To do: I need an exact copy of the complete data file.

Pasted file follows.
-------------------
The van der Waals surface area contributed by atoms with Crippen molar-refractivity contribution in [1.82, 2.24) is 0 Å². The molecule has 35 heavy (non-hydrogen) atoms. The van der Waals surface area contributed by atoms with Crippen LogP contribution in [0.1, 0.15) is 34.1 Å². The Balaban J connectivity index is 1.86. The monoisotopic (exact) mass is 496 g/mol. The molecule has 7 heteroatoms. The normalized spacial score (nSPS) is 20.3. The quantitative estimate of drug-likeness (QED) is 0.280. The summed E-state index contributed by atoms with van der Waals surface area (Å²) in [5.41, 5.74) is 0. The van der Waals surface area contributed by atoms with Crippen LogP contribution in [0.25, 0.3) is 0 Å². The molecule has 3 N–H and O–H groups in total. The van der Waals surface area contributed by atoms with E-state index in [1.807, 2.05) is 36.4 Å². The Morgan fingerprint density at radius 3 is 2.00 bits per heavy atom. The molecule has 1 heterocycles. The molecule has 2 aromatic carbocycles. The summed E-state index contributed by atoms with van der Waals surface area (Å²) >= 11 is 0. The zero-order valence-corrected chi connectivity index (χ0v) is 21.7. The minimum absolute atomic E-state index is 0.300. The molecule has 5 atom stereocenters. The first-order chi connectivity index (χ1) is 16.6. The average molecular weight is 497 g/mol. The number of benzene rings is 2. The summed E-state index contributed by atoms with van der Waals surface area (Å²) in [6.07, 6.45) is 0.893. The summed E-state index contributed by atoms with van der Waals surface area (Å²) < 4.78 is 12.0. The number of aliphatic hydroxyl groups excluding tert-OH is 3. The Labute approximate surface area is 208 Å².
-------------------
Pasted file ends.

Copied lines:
The van der Waals surface area contributed by atoms with Crippen molar-refractivity contribution in [1.82, 2.24) is 0 Å². The molecule has 35 heavy (non-hydrogen) atoms. The van der Waals surface area contributed by atoms with Crippen LogP contribution in [0.1, 0.15) is 34.1 Å². The Balaban J connectivity index is 1.86. The monoisotopic (exact) mass is 496 g/mol. The molecule has 7 heteroatoms. The normalized spacial score (nSPS) is 20.3. The quantitative estimate of drug-likeness (QED) is 0.280. The summed E-state index contributed by atoms with van der Waals surface area (Å²) in [5.41, 5.74) is 0. The van der Waals surface area contributed by atoms with Crippen LogP contribution in [0.25, 0.3) is 0 Å². The molecule has 3 N–H and O–H groups in total. The van der Waals surface area contributed by atoms with E-state index in [1.807, 2.05) is 36.4 Å². The Morgan fingerprint density at radius 3 is 2.00 bits per heavy atom. The molecule has 1 heterocycles. The molecule has 2 aromatic carbocycles. The summed E-state index contributed by atoms with van der Waals surface area (Å²) >= 11 is 0. The zero-order valence-corrected chi connectivity index (χ0v) is 21.7. The minimum absolute atomic E-state index is 0.300. The molecule has 5 atom stereocenters. The first-order chi connectivity index (χ1) is 16.6. The average molecular weight is 497 g/mol. The number of benzene rings is 2. The summed E-state index contributed by atoms with van der Waals surface area (Å²) in [6.07, 6.45) is 0.893. The summed E-state index contributed by atoms with van der Waals surface area (Å²) < 4.78 is 12.0. The number of aliphatic hydroxyl groups excluding tert-OH is 3. The Labute approximate surface area is 208 Å².